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Lions Roar : July 2009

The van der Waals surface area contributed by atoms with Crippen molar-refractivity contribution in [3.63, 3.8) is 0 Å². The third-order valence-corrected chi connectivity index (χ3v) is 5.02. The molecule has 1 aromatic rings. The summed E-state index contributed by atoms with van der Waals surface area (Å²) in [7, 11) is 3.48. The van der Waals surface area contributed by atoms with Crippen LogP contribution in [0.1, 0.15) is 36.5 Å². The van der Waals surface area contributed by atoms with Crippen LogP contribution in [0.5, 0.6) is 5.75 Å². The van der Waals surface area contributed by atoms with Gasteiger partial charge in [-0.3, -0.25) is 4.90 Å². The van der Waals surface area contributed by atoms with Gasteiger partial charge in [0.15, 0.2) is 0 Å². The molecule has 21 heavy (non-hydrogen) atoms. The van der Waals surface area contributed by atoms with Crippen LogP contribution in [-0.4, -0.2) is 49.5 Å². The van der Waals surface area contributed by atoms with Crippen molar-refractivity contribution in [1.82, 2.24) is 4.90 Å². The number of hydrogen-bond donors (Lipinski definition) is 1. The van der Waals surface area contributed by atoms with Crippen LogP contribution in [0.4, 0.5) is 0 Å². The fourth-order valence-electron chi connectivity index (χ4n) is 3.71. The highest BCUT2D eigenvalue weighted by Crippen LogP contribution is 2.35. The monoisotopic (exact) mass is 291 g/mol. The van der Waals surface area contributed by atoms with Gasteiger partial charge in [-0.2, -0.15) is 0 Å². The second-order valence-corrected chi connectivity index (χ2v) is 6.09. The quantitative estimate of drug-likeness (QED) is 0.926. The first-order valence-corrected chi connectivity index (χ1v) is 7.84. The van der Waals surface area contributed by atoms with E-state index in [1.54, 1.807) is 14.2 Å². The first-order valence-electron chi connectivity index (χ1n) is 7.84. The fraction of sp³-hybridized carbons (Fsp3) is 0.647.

SHAMBHALA SUN jULy 2009 95 HIGH QUALITY HANDMADE MALAS 626-264-7843 KUAN YIN INSPIRED DESIGNS THE MARKLAND cabot trail cape breton island NOVA SCOTIA where nature...happens fine food & accommodation near Gampo Abbey www.marklandresort.com 1-800-872-6084 attention and, coming through the door- way of the mind, they eventually realize they have a body that is going to be either an obstacle or a support. Both directions point to their opposite.” As for her personal path of discov- ery, bringing together her metaphysical readings and yoga as a physical disci- pline seemed like an easier combination than sitting down and facing her own mind. “While doing asana,” she says, “I was readying myself for meditation.” When she felt the time was right, Powers did a retreat with students of the vipas- sana meditation teacher Goenka. In the same way she’d been surprised by how difficult yoga was, Powers now had to come to grips with how difficult long meditation sessions were. Indeed, she found this first Goenka-style retreat one of the most challenging things she’d ever done, not because her mind was distracted—she’d expected that—but because the practice was so physically ar- duous. She realized that her yoga practice had been oriented around feeling com- fortable. She’d find a pose and, as soon as it became uncomfortable, she’d move to the next. To sit for hours without trying to improve the posture through move- ment or visualization was a whole differ- ent matter. And it was life-changing. Powers did three more Goenka-style retreats; she did vipassana retreats with Spirit Rock teachers, and she went to Bur- ma to do a retreat there. Eventually, she delved into Zen and Tibetan Buddhism. “My meditation practice continually helps me discover greater potential for seeing and listening in a way that’s more aligned with deeper truths, rather than my conditioning,” Powers says. “That see- ing and listening informs every moment, so my yoga practice is much richer.” WhIlE PoWERS WAS developing her practice, she and her husband were also raising their daughter, Imani Jade, who is now sixteen. “I wasn’t willing to spend too much time away from her,” Powers says. “Ty and I were home-schooling her, so we would relieve each other for short periods to go off on retreat.” one of the reasons the couple decided on home schooling was because, when Imani Jade was five, they started traveling in order to give yoga workshops—something they continue doing today throughout the United States, Asia, and Europe. Until Imani Jade was fifteen, the family went everywhere together. In hotel rooms, trains, planes, and waiting rooms, they’d read and discuss. Then Imani Jade would write a paper. To allow her to develop her so- cial skills, the family tried to spend one sea- son a year at home in California. Imani Jade would take classes at junior college (starting at age twelve) or she’d be in a play, or take dance classes. With her education tailored to her pace and interests, Imani Jade whizzed through her elementary and secondary edu- cation, and is currently studying history and dance at a college in the New York area. “Ty and I are all alone again, like we were before we had her,” Powers says, her voice carrying a hint of empty-nest syndrome. The couple has been together for twenty- seven years. They frequently co-teach yoga retreats, and Ty Powers is their manager. “I’m curious,” I say, “about those juicy conversations you two have about mean- ing. What’s Ty’s take?” “It’s constantly evolving,” Powers tells me. “Yet I’d say what’s meaningful to him is constantly broadening his capacity for inclusiveness. It’s having an uncompro- mising love and compassion for family— no matter how they are—and extending that love to the human family.” “And what about you?” I ask. “What do you think makes life meaningful?” “one of the reasons we’ve been together so long is that we’re aligned. For me, what’s meaningful is interconnectedness. Where do I feel split, whether it’s within me, in my psyche, or between me and an event or a person? What’s meaningful is the pain and the suffering of that, and seeing the healing. “What’s meaningful,” Powers says, “is discovering a capacity for renewed fresh- ness and continual insight.” ♦ Sarah Powers continued from page 53 For resources and further reading on Yoga and Buddhism, go to www.shambhalasun.com.